when you said in the begining that Donkey Box can ‘afford’ to give music for free FOR NOW, I couldn’t agree more with you! You want fans, you want people to listen your music (even if they don’t like at least they know how you sound) and giving it away is the most efficient way to achieve this. But once the line is crossed, and you have to quit your job and live of music, the financial uncertaints rise and every cd (mp3) is a ‘relief’ in your bank account (and remember artists get only a % of what people pay for the product).

    This is why I gave Radiohead £5.00 for their ‘pay as you like’ album. They don’t need more promotion, but all the other peple involved in the recordings (the people we don’t know) they still need to pay their bills in the end of the month, regardless Radiohead’s artistic decisions.

    Hope it makes sense 😛 :*

  • Atul Rana

    I am in favour for free music! But many unsigned musicians (including me about even a year ago) don’t think we can sell music anymore especially when just starting out. Of course with Backstage Pass we have demonstrated that it *is* possible to sell a little bit when starting out while simultaneously also giving it free at the same time. So there is hope there 🙂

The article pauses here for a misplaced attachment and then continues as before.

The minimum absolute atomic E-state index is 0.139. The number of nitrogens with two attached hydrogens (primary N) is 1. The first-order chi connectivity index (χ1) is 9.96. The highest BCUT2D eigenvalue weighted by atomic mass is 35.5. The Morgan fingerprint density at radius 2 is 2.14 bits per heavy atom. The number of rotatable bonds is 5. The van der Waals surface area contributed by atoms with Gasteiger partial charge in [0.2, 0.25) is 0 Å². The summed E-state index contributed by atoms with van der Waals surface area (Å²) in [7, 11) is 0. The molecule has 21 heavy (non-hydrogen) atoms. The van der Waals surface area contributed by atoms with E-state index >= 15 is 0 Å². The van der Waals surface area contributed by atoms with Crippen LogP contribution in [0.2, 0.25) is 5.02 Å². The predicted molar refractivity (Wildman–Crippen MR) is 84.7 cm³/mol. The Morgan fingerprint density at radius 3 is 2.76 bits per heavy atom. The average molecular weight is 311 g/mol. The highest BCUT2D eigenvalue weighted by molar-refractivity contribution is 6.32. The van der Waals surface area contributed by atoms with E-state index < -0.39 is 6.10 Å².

The Radiohead method was very very clever actually. In the end they made more profit through that method than they would’ve through physical CD sales alone. The Manic Street Preachers supposedly didn’t like that idea http://www.nme.com/news/manicstreetpreachers/33026

  • Ismail

    Hi Atul
    The question is difficult and I suppose really is answered by the question “can you make money by just giving it way?”. If it acts as a promo to gigs and other non-music tie ins, then you’re quids in, but its a bit like my favourite cartoons of the eighties; Transformers, He-Man and (by far) Thundercats, the cartoon existed to sell the toy (from what I understand at least). Maybe there’s an Atul action figure (with realistic tribology action) that can really get the punters in 🙂

  • Atul Rana

    Surely those cartoons made money from advertising, no? Not sure how the TV biz works but that’s one way they make money. There are bands with action figures out there too, so that works too! Not sure about the realistic Tribology action…Atul working by his rig (a moment so rare that it had to be immortalised 🙂